“Our genes are modified by the choices we make every day – the foods we put in our bodies, the chemicals we are exposed to, how active we opt to be, and even our social environments.”
A bright spot, however, is that what’s also become clear in recent years is that genetics is only half of the discussion. Our lifestyles, as doctors are keen on telling us, are important in increasing or reducing our risk of various diseases. Research in the new field of epigenetics is finding that our lifestyle choices – the foods we put in our bodies, the chemicals we are exposed to, how active we opt to be, even our social environments – can actually alter our health at the level of the gene. These choices can have big effects on our risk for disease, even if our genes seem to be working against us. So before throwing your hands up and saying, “What can I do? It’s all up to my genes,” read on.
But what’s found to be equally true is that the positive lifestyle choices we make – most notably, eating right and exercising – may have just as powerful an effect on our genetic makeup. Two recent studies illustrate this point. One found that eating well can “turn off” the genes that put one at higher risk for heart problems1; the other showed that exercise can persuade stem cells to become bone and blood cells rather than fat cells.(2) Each helps us see just how lifestyle variables work at the genetic level to modify our risk.
The study illustrates vividly how eating well will not only help you feel better in an immediate way, but it could actually alter your genes and reduce risk to your heart in a long term way.
“Some of the impact of exercise is comparable to what we see with pharmaceutical intervention.”
Certain types of stem cells can “choose” how they differentiate, and exercise and environmental factors can actually determine the direction that cells take early in their development. When mice run on a treadmill for as little as an hour three times a week, the exercise induced these stem cells to become blood-producing cells of the bone marrow, rather than fat cells.
The stem cells of sedentary mice in this study were much more likely to become fat cells. “Some of the impact of exercise is comparable to what we see with pharmaceutical intervention,” says author Gianni Parise in a university press release. “Exercise has the ability to impact stem cell biology. It has the ability to influence how they differentiate.”
If exercise can influence how stem cells differentiate into mature cells, it is certainly possible that exercise also works on the genetic level as it influences our risk for certain diseases. More research will be needed to map out the molecular changes that exercise brings about. Again, since the evidence is overwhelming that exercise does reduce our risk for physical and mental health problems, it certainly won’t hurt to put on your walking shoes and get moving.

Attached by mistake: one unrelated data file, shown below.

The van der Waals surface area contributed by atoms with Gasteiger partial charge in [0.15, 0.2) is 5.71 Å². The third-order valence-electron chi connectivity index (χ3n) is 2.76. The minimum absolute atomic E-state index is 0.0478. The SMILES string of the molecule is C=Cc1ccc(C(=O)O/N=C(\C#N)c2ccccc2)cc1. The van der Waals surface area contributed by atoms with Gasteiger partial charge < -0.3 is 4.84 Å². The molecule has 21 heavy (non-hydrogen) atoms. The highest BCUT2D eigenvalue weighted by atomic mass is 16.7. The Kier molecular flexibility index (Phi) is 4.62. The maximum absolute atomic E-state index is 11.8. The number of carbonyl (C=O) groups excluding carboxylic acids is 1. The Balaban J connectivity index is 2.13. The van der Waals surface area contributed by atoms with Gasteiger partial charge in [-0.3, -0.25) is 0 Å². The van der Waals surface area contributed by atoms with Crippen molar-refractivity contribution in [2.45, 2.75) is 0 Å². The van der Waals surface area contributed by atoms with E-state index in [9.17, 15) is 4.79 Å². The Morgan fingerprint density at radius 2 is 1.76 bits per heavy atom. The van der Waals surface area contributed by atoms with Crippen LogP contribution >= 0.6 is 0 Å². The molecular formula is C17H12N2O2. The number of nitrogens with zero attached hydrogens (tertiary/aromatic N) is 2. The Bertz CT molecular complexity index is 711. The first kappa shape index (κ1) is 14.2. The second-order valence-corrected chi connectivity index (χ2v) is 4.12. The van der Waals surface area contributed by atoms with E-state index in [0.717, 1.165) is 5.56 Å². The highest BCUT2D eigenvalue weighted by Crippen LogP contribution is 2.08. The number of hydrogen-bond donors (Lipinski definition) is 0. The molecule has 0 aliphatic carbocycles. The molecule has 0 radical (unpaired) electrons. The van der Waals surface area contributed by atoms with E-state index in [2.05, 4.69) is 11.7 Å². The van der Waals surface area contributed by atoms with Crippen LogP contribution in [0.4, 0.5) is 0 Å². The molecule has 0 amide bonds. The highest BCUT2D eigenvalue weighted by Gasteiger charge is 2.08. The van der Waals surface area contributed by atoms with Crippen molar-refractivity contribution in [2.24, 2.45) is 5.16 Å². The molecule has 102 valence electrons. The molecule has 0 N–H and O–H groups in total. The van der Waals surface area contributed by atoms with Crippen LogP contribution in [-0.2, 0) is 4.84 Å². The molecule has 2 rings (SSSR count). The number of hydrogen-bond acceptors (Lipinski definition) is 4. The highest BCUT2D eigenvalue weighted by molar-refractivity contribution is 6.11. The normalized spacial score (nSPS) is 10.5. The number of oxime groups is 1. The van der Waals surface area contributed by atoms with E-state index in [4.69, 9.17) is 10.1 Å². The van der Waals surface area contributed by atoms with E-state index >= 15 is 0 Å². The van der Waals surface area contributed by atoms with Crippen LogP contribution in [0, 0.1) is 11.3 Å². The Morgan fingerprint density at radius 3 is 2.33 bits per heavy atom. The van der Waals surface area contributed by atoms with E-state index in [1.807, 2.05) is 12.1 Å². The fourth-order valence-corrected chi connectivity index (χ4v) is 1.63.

The Molecules that Affect Gene Activity
Much more work needs to be done to untangle the specific changes that are occurring in the genes exposed to different environments and lifestyles. Researchers do know that it’s not the genes themselves that are changed by lifestyle or environmental factors; rather, it’s likely the molecules around them, which can affect how active genes are.
“We are not completely at the mercy of our genes. In many ways, they are at the mercy of our health and lifestyle decisions and habits.”
Methylation is one example of the molecular changes that may occur in response to environmental factors, and there are other regulatory molecules that could certainly be affected by the foods we eat, the chemicals we come into contact with every day, the viruses we contract, and our level of activity. The addition or subtraction of a methyl group is known to be a cue for whether genes are turned off or on.
A recent study found that in sets of twins, one of whom suffered from schizophrenia or bipolar disorder, there were differences in how methylated certain disease-associated genes were between the two twins.(3) This suggests that for people who share identical genomes, the molecules around the genes may play an important role in whether certain diseases are present or not. Other studies have found similar results regarding methylation as a likely candidate for the changes that are occurring early in development as a result of exposure to the chemical additive BPA,(4) and in the buildup of amyloid-beta precursor protein in response to inflammation in Alzheimer’s disease.(5)
We are not completely at the mercy of our genes. In many ways, they are at the mercy of our health and lifestyle decisions and habits. Family history can be a strong predictor of disease, but we have at least some power to change it. Making healthy lifestyle choices may not be foolproof, but for many it could mean the difference between experiencing a significant health issue and avoiding it. So, your doctor’s advice is not just rote recitation. Pay attention to it with the knowledge that your genes are paying attention, too.